Agriculture Workers Alliance
- Labour Relations Commission refuses to hear, by videoconference, a Guatemalan farm worker wishing to challenge his dismissal
- Commemorating the 2nd Anniversary of Patricia Pérez’s death
- Report on Farm Workers’ Health and Safety in British Columbia Released
- Black Eagle Dinner Reminder
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Agriculture Workers Alliance
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Labour Relations Commission refuses to hear, by videoconference, a Guatemalan farm worker wishing to challenge his dismissal
The Quebec Labour Relations Commission, an administrative tribunal in charge of hearing complaints from workers who were victims of prohibited practices, has denied the request of a migrant farm worker who lives in Guatemala to be heard by videoconference.
The worker was employed by a farm in Quebec under the Temporary Foreign Worker Program, but missed some work due to illness. Once the worker recovered, he worked for the rest of the season, but was not recalled for the following season. The worker filed a complaint, but could not afford to return to Quebec for the hearing. Evidence showed that the worker earned $402 CAD per month, which he used to try to support himself, his wife, their children, and his mother. So, in the interest of fairness, the worker’s attorney requested that he be heard through an affidavit, by way of a conference call or videoconferencing.
The Commission denied the worker’s request for remote conferencing, even though the Commission’s procedures and rules of evidence fully allow for the above. The Commission indicated the responsibility for organizing a remote conference is fully that of the complainant and his representatives. The fact that the complainant only speaks Spanish was also cited as problematic by the Commission; therefore, the Commission rejected the worker’s request to appear by videoconference and summoned him to a hearing in January 2010.
Andrea Galvez, coordinator of the Agriculture Workers Alliance (AWA) support center in St. Rémi, Quebec, said she is disappointed by the Commission’s decision, but stressed that this is just another example of the enormous difficulties encountered by foreign farm workers who wish to seek recourse.
“Most of the time, workers involved in these programs find out the Commission has dismissed their complaints against their employers after they’ve returned to their home countries”, said Galvez. “A decision like the one made by the Commission prevents these workers from appealing a dismissal, since they cannot afford to return to Quebec unless they are working under this program. It is a vicious cycle.”
Galvez added that the Commission’s decision highlights the critical need for these workers to unionize and have the right to talk openly about their working conditions, including cases of dismissal. "If the workers were unionized, appeals against non-recalls and unfair dismissals could be moderated between the parties to reflect the inherent difficulties of the program, such as addressing language barriers and workers having to return to their homes countries at the time of dismissal."
Commemorating the 2nd Anniversary of Patricia Pérez’s death
This month we would like to dedicate all of our efforts and triumphs at the AWA to the memory of our sister Patricia Pérez, on the 2nd anniversary of her death.
Sister Patricia succeeded in doing what no one else had ever achieved in Quebec: she organized the first-ever bargaining unit comprising seasonal migrant agriculture workers. That breakthrough came just a week before her death in October 2007 at the age of 52, after a long battle with cancer.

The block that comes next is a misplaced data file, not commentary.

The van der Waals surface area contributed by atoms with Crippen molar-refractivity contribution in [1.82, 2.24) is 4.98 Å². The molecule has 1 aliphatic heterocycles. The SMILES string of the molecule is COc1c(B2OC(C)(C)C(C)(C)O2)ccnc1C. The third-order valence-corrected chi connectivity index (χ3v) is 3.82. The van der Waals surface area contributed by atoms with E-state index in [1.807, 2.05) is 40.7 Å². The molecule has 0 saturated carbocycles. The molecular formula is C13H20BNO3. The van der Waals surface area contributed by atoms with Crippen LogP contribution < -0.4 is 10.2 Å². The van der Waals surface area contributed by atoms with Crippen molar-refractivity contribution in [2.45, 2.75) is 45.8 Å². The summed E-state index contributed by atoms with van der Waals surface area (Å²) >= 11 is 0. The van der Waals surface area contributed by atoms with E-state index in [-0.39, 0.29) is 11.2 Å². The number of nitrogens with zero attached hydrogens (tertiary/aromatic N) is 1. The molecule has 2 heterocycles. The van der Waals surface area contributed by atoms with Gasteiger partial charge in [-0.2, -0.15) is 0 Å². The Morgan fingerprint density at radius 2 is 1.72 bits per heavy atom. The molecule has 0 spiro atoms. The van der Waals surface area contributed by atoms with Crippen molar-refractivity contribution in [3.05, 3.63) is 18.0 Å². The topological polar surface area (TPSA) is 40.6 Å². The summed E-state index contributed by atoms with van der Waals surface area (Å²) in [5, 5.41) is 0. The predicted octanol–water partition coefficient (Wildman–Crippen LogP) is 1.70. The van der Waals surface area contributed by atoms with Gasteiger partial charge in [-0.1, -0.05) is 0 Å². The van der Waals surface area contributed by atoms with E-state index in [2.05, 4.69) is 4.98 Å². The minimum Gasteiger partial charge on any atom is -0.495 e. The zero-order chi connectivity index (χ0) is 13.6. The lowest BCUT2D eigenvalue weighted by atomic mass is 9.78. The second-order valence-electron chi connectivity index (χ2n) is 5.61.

A native of Mexico, sister Patricia fled Mexico to Montreal in 1996 after her social justice activities in her homeland resulted in a masked gunman telling her to leave the country or else. However, Patricia often said she came to Canada for a reason, and that reason was to continue to help her brothers and sisters from Mexico working under the Seasonal Agriculture Workers Program.
Our job is just beginning, but Patricia’s legacy and the seed she planted back then continues today. We continue to follow her footsteps and continue to strive to be just as good as she was in advocating for and helping our brothers and sisters from Mexico. And we continue with that same enthusiasm and courage, and we continue to nurture what she started by always shouting: “¡Si se puede! (Yes, we can do it).”
Report on Farm Workers’ Health and Safety in British Columbia Released
Dr. Gerardo Otero, Professor of Sociology and Latin American Studies at Simon Fraser University , and Dr. Kerry Preibisch, Associate Professor of Sociology at the University of Guelph, have released their findings regarding health and safety issues in B.C. in a recently released report entitled “Farmworker Health and Safety: Challenges for British Columbia.”
The report highlights key issues regarding the health and safety of agriculture workers, and provides recommendations to improve these conditions. Many of the reports interviews were conducted through the AWA Abbotsford Centre. To read the full report, please click on the report’s front page.
Black Eagle Dinner Reminder
This is a reminder that the 10th Annual Cesar E. Chavez Black Eagle Awards Dinner will be held on Wednesday, November 4, 2009 at the Ontario Federation of Labour Building in Toronto.
For more information about this event please follow this link http://www.facebook.com/home.php?#/event.php?eid=136528303482&ref=mf
Agriculture Workers Alliance Bits and Bites 2(24) (http://awa-ata.ca/en/media/e-news-2009/e-news-vol2-issue-24/)
- Economic sectors
Agriculture and horticulture workers
- Content types
Policy analysis and Documented cases of abuse
- Target groups
- Geographical focuses
Canada, Ontario, Alberta, Manitoba, Quebec, British Columbia, Other provinces, Federal, Guatemala, Nova Scotia, and National relevance
French, English, and Spanish